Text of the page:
As a British citizen, if my government was sued by a private company, I'd be more than a little surprised if it transpired that one of U.K. Prime Minister David Cameron's top assistants was a close friend of the company's owner.
And if our energy minister also turned out to be an associate of the same man, I'd certainly question whether he was able to act impartially and in the best interests of the country.
But in Ukraine, such links between private and state interests appear to be par for the course. It happened recently, when Swiss-registered RosUkrEnergo sued the Ukrainian government in Sweden - and won - over the state's repossession of 11 billion cubic meters of gas. It was a big victory for RosUkrEnergo's co-owner, Ukrainian oligarch Dmitry Firtash, who successfully argued that the gas belonged to his company.
The man at the center of this case by virtue of his position is Fuel and Energy Minister Yuriy Boyko, who is an associate and friend of Firtash. This would obviously be a potential conflict of interest regarding this arbitration case. It is possible that Boyko stepped back from any kind of involvement in the arbitration and let his less conflicted colleagues fight the case for the good of Ukraine.
However, Global Witness, the organization which I work for as a researcher investigating and campaigning to prevent natural resource-related conflict and corruption, has not been able to establish that he did in fact step back.
He hasn't said that he did and when Global Witness sent him a series of questions about his role in this case, he did not reply.
It comes as no surprise to us that Boyko did not reply, as he has never replied to any letter or e-mail from Global Witness in over four years. This despite the fact he is named on a document dated July 2004 as a member of RosUkrEnergo's key management committee while concurrently holding the position of the head of state oil and gas company Naftogaz Ukraine.
What was he doing on this committee at RosUkrEnergo? Presumably not representing Ukraine's interests. Neither Naftogaz nor the Ukrainian state owned shares in the company and the document clearly states that he was nominated to the board at the behest of Centragas. That is the private firm owned by Firtash and business partner Ivan Fursin, which held a 50 percent stake in RosUkrEnergo.
The conflict of interest was clear and we've said so since 2006.
Another associate of Firtash who might be seen as potentially conflicted is presidential chief of staff Serhiy Lyovochkin. We also asked Lyovochkin how he ensures that his official position and his friendship with Firtash are not in conflict. He did not reply.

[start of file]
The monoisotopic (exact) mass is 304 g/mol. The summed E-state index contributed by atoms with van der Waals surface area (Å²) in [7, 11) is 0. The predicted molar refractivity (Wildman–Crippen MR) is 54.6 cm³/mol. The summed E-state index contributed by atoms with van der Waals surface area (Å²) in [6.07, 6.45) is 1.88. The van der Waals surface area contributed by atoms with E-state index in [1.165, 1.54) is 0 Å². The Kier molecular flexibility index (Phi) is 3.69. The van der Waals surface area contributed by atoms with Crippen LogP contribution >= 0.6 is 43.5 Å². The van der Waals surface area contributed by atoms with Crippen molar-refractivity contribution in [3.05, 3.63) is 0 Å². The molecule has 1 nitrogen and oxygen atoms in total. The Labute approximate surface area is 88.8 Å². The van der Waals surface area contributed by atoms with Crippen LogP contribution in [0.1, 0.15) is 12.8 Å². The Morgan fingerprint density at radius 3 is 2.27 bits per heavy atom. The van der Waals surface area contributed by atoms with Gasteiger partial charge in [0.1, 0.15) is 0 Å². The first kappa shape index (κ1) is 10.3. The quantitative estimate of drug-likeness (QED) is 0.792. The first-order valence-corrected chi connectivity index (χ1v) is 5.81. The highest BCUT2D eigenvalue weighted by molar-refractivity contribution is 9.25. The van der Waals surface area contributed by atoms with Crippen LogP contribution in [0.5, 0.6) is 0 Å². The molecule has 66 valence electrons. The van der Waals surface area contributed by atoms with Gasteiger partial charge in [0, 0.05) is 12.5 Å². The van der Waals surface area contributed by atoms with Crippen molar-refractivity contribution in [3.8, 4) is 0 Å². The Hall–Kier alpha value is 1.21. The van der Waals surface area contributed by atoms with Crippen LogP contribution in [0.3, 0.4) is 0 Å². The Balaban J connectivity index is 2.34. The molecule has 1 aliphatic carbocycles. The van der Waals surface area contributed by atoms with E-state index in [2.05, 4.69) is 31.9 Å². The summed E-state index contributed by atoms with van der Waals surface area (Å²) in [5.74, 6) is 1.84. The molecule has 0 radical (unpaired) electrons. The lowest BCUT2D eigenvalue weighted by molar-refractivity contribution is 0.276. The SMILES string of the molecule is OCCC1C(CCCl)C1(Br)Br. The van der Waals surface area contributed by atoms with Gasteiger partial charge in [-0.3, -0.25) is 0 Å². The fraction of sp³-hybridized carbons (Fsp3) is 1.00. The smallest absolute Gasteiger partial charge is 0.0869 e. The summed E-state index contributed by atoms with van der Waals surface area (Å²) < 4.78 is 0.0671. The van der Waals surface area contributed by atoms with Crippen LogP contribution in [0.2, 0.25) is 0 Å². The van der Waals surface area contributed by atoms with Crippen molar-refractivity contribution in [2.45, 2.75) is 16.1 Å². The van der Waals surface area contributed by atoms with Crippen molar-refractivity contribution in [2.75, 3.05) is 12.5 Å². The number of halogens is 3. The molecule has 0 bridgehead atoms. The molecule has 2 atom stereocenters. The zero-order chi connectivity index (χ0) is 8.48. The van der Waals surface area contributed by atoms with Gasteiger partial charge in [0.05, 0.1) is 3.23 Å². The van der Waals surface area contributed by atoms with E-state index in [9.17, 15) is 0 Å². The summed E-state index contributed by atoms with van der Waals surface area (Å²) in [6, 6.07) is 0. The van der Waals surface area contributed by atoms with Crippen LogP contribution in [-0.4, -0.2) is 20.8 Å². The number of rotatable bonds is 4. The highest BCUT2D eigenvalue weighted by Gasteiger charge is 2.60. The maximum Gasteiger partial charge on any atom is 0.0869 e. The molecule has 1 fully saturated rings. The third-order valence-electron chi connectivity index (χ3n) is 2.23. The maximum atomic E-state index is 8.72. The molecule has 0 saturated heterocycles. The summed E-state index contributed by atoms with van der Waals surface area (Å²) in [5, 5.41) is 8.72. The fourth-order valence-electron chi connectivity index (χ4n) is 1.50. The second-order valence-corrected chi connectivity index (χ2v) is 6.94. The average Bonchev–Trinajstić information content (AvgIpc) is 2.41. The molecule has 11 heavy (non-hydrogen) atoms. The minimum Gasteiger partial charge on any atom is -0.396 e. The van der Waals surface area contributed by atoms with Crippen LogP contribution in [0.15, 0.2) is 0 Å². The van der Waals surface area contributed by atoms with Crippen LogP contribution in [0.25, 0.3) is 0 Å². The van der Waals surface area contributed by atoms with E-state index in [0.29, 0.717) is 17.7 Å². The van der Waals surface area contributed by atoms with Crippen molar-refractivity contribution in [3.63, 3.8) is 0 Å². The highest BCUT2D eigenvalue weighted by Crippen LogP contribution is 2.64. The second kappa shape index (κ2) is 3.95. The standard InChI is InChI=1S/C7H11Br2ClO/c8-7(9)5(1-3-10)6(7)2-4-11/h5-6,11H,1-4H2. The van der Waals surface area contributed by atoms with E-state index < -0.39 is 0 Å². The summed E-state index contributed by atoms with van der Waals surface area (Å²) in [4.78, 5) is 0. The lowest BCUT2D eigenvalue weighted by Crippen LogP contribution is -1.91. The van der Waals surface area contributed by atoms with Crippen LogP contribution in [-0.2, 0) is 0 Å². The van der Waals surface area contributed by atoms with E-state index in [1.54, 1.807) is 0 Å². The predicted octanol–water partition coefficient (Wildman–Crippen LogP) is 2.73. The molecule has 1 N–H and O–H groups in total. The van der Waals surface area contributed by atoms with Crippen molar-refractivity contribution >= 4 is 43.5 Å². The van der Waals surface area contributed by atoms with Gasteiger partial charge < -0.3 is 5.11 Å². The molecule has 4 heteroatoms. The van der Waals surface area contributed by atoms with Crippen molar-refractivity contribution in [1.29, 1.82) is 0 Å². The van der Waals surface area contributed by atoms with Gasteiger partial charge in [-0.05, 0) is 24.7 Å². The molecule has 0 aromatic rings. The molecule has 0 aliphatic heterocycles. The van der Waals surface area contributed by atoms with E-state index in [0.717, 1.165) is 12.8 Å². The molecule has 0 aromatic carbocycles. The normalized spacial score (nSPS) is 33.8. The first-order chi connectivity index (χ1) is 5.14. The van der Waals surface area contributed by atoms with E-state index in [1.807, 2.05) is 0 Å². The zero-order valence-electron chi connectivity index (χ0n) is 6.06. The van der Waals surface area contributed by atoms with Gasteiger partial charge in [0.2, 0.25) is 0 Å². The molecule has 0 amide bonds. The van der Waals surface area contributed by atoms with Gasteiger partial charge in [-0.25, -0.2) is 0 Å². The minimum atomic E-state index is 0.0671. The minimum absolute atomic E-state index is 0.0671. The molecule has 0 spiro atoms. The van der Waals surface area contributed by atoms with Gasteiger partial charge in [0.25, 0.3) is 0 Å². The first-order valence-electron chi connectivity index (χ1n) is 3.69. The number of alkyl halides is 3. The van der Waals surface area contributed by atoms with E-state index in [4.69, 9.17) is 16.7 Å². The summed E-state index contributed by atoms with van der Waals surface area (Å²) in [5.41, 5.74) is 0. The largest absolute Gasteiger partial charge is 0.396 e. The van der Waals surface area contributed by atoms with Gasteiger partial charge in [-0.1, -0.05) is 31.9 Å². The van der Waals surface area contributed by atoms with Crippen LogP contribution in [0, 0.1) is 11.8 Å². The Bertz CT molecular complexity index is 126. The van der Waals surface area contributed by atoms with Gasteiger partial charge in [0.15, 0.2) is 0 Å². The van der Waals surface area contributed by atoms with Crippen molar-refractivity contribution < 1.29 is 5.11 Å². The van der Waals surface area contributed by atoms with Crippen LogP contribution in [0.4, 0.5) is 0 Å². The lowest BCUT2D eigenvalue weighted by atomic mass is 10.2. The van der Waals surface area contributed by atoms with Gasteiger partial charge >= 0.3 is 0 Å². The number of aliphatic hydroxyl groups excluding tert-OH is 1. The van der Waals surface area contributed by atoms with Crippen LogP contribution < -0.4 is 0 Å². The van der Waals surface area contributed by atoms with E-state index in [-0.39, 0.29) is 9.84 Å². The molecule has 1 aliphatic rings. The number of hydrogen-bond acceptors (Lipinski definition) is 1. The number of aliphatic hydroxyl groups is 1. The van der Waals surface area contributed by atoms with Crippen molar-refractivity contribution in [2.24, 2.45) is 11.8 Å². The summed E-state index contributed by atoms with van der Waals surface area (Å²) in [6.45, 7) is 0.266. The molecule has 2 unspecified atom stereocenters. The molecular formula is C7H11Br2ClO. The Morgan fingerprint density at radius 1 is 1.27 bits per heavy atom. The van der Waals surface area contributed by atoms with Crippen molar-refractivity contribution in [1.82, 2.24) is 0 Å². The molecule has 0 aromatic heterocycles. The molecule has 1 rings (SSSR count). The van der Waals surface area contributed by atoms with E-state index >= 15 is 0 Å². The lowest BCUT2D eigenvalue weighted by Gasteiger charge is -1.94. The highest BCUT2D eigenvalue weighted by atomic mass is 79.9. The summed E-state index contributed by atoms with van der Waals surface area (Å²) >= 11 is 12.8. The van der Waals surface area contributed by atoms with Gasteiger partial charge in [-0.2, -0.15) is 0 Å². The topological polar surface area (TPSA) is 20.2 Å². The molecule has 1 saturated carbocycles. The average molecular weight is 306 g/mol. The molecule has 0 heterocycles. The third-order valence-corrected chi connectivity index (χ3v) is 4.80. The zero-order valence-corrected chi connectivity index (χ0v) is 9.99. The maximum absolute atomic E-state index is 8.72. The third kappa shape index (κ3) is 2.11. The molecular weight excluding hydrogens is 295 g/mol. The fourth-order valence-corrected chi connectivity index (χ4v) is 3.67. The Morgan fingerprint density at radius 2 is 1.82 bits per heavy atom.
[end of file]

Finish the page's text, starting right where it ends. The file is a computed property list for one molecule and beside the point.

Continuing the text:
Lyovochkin has said he is a close friend of both Firtash and Fursin. He was recently quoted by the Kyiv Post as saying, in response to a question about his own conflicts of interests: "I had one, but I have now unpicked it."
When he was asked whether he meant his ties to Firtash and Fursin, he replied, "No comment."
You may argue that this is nothing unusual in the countries of the former Soviet Union, where there often seems to be a definite intersection between private interests, politics and state concerns.
The matter becomes a little more worrying, however, when considering what is at stake in Ukraine: The verdict in favor of RosUkrEnergo will cost the Ukrainian government billions of dollars from the value of the gas, $5.4 billion if leader of the opposition Yulia Tymoshenko is to be believed.
Given the historically precarious financial position of Naftogaz, and recent talk of the merger between this company and Gazprom, the matter should be a wake-up call for those Ukrainians worried about the influence of mother Russia on Ukraine's gas pipeline system.
In a speech last week at the London-based think-tank Chatham House, Ukrainian Foreign Minister Kostyantyn Hryshchenko said the European Union was not willing to compromise in its negotiations with Ukraine. Though he did not go into details regarding what was in dispute, it seems highly likely that one sticking point is the reform of Naftogaz, including the "unbundling" of its transit operations.
The idea is to make Naftogaz more transparent and better run, to reduce the risk that Ukraine has to turn to the International Monetary Fund for yet another bailout. Yet, according to officials in the European Commission, progress is slow and Ukrainian officials are very reluctant to open up Naftogaz to public scrutiny.
If Ukraine wants to be taken seriously as a reliable partner to both Russia and the West, it needs to start implementing some reforms. Ukraine must start to address the conflicts of private and public interests that are "everywhere," as Lyovochkin himself told the Kyiv Post.
Global Witness has been calling for many years for Naftogaz to conduct proper audits on its operations: Audits for some years have been conspicuously absent on its website, which was down at the time of writing.
The last Ukrainian government pledged to join the Extractive Industries Transparency Initiative. But the new government has made no progress. Implementation of this initiative regarding the country's transit revenues would be a good first step. The ownership of regional gas supply companies also needs to become more transparent.
However, it seems unlikely that this will happen easily, given how entangled domestic and Russian oligarchs are with Ukrainian politics. International institutions such as the IMF should also not be afraid to ask difficult questions and to insist on clear answers before more financial assistance is offered.
If such rewards are given for free - without any significant improvement in the management of the country's oil and gas revenues - the Ukrainian government will see no reason to change.
Briefing Document / Sept. 18, 2010